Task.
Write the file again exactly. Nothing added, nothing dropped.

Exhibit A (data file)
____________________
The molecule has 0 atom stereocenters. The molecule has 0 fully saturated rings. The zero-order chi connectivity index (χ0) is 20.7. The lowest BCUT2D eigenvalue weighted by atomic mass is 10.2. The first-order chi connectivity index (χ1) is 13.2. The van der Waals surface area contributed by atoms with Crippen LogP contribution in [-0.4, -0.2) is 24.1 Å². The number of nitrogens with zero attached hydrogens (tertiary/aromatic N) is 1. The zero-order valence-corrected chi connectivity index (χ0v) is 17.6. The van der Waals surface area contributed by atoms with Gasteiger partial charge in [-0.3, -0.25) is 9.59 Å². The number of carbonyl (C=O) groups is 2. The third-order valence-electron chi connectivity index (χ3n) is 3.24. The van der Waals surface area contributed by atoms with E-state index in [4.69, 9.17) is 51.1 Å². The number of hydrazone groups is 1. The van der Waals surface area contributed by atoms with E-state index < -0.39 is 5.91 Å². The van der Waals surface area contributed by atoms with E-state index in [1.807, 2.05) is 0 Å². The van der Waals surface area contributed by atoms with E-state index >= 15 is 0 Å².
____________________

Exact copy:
The molecule has 0 atom stereocenters. The molecule has 0 fully saturated rings. The zero-order chi connectivity index (χ0) is 20.7. The lowest BCUT2D eigenvalue weighted by atomic mass is 10.2. The first-order chi connectivity index (χ1) is 13.2. The van der Waals surface area contributed by atoms with Crippen LogP contribution in [-0.4, -0.2) is 24.1 Å². The number of nitrogens with zero attached hydrogens (tertiary/aromatic N) is 1. The zero-order valence-corrected chi connectivity index (χ0v) is 17.6. The van der Waals surface area contributed by atoms with Gasteiger partial charge in [-0.3, -0.25) is 9.59 Å². The number of carbonyl (C=O) groups is 2. The third-order valence-electron chi connectivity index (χ3n) is 3.24. The van der Waals surface area contributed by atoms with E-state index in [4.69, 9.17) is 51.1 Å². The number of hydrazone groups is 1. The van der Waals surface area contributed by atoms with E-state index < -0.39 is 5.91 Å². The van der Waals surface area contributed by atoms with E-state index in [1.807, 2.05) is 0 Å². The van der Waals surface area contributed by atoms with E-state index >= 15 is 0 Å².